It’s 30 years since Margaret Thatcher’s government introduced section 28 of the Local Government Act 1988 - which banned schools from ‘promoting homosexuality’. IAN CRAIG takes a look at how much things have changed - or haven’t - since then.

THE introduction of section 28 proved a critical moment in attitudes to the LGBT community in Britain.

The regulation stated schools “shall not intentionally promote homosexuality or publish material with the intention of promoting homosexuality” or “promote the teaching in any maintained school of the acceptability of homosexuality as a pretended family relationship”.

The law is largely cited with having caused young LGBT people to feel marginalised while putting them at risk of bullying and reinforcing bigoted attitudes.

It’s true to say strides have been made in recent years - the section itself was repealed in Scotland in 2000 and the rest of the UK three years later. And last month the Welsh Government announced sex and relationships education in Welsh schools is to be revamped, including teaching of LGBT issues.

But how much has society really changed since 1988?

Plaid Cymru Carmarthen East and Dinefwr AM Adam Price is one of three openly-gay AMs in the Assembly.

In an article written to coincide with last month’s International Day Against Homophobia, Biphobia and Transphobia, he reflected on his time campaigning against section 28.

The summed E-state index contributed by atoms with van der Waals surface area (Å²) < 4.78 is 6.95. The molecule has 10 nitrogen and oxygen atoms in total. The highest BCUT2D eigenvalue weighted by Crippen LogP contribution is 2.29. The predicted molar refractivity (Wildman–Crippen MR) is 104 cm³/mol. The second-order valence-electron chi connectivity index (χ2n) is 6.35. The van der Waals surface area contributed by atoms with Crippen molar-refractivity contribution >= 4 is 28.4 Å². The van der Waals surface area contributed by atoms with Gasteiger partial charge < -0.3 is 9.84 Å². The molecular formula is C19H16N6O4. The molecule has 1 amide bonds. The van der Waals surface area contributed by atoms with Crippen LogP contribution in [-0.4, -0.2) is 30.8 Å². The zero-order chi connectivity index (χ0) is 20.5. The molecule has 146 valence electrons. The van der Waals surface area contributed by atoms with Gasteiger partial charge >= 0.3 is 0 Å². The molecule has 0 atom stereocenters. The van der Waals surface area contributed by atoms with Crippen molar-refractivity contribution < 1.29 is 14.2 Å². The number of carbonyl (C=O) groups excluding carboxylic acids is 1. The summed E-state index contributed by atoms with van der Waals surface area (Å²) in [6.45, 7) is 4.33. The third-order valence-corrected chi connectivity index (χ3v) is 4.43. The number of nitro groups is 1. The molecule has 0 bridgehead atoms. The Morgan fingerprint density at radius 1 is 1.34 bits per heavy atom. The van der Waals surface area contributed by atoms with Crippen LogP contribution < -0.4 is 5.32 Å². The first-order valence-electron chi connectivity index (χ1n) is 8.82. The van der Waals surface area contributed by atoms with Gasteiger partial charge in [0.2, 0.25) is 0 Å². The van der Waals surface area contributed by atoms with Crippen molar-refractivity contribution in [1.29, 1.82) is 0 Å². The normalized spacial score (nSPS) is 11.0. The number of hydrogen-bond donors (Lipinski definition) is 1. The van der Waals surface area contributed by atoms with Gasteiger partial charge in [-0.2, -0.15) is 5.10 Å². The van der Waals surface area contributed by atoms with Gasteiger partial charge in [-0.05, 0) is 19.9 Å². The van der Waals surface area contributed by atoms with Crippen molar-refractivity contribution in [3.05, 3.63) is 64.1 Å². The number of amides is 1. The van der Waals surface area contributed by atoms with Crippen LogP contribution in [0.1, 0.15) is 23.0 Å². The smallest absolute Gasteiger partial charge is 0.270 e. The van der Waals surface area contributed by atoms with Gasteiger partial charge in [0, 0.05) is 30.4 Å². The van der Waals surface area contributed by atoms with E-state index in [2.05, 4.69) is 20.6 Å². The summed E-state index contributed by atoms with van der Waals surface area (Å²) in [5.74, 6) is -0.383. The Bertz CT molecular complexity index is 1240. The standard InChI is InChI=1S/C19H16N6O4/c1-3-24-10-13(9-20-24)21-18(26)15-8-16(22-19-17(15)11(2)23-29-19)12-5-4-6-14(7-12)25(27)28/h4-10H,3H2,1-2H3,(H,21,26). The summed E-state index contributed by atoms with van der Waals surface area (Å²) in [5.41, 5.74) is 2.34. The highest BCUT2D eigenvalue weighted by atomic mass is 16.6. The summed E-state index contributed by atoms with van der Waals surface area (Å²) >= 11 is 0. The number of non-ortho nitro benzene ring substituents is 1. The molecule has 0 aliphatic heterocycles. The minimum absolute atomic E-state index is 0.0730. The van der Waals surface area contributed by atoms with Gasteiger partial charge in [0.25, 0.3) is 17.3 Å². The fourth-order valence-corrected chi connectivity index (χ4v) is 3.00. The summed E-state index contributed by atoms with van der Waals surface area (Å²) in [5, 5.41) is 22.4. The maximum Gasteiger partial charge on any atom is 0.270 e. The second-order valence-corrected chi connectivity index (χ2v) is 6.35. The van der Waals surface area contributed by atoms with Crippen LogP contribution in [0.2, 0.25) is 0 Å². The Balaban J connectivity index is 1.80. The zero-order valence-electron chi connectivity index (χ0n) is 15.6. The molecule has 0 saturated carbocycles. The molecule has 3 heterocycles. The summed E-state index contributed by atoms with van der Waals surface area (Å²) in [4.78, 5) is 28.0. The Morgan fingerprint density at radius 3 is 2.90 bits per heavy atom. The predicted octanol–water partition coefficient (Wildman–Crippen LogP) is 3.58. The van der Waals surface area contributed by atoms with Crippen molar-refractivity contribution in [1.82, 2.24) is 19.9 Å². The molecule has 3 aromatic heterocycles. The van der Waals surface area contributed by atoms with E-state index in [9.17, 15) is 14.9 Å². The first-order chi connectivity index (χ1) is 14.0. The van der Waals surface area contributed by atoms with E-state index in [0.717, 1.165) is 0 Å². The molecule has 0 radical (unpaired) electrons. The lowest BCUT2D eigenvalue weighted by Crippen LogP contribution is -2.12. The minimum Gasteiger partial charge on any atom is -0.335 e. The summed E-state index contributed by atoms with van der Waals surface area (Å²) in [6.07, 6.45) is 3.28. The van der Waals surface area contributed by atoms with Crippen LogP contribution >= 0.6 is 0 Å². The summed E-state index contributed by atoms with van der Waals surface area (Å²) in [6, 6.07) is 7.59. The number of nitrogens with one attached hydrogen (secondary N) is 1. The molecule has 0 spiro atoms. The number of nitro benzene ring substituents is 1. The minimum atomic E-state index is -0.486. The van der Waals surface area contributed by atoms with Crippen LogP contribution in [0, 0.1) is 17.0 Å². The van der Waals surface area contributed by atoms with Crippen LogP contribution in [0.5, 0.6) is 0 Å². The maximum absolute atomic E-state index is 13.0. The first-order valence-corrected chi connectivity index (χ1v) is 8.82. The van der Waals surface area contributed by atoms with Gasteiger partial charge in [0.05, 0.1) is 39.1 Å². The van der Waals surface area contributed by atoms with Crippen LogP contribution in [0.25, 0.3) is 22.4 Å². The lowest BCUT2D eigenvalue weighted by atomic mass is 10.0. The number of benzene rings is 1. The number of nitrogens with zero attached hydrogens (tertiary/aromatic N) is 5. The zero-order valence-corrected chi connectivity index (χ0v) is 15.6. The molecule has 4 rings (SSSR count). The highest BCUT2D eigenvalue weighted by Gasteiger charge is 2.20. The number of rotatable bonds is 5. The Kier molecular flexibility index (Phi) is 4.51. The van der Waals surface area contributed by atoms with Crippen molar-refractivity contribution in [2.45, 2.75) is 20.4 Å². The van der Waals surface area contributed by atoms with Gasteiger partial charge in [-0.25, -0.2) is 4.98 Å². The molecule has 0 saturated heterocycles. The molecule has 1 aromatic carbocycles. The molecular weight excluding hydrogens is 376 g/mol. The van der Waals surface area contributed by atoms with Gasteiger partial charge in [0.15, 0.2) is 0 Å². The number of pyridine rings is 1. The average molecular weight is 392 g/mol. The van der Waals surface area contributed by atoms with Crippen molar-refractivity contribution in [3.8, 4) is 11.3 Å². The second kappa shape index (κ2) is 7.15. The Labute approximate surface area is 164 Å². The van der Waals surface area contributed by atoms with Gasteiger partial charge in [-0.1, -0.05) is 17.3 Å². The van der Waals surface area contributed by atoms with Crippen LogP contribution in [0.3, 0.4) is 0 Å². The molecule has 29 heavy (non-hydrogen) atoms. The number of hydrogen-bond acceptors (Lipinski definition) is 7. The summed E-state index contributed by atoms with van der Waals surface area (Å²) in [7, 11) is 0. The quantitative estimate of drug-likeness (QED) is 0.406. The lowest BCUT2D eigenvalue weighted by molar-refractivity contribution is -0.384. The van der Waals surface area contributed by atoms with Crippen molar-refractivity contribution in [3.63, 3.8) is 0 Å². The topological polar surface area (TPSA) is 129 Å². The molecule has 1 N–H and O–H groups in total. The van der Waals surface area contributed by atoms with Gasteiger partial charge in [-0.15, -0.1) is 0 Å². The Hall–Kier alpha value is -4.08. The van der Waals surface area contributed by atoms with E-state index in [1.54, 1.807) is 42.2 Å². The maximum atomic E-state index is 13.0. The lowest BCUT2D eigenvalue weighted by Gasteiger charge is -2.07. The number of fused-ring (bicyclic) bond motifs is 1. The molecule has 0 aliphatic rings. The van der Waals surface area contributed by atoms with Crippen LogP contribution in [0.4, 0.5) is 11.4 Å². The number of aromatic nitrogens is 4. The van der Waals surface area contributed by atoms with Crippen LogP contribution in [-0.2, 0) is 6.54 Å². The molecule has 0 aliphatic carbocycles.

“A protest against section 28 was the first LGBT march ever in Cardiff, if not in Wales, and I was on that march,” he said. “Attending that march, for me, was like a first step in the process of coming out as a gay man.

“Thirty years on, I’m here - a proud, open, gay man in public office serving the people of my country and I am proud today to be celebrating the LGBT community.”

He added, while “significant progress” had been made in LGBT rights, he believed “there is work still to be done”, particularly with relation to the transsexual community.

“Recently published statistics from Stonewall Cymru show that 41 per cent of trans young people in Wales have attempted suicide and that 77 per cent of trans young people have self-harmed at some point in their lives,” he said.

“Trans young people also face high rates of bullying and mental health issues.

“Fewer than 60 per cent of LGBT pupils in Welsh schools don’t receive education about LGBT issues. LGBT young people face higher rates of bullying and mental health issues.

“There has been a significant rise in transphobia and smear campaigns directed towards the trans community in the media. Trans women in Wales in particular face significant challenges including increased vulnerability to hate crime, violence and abuse.”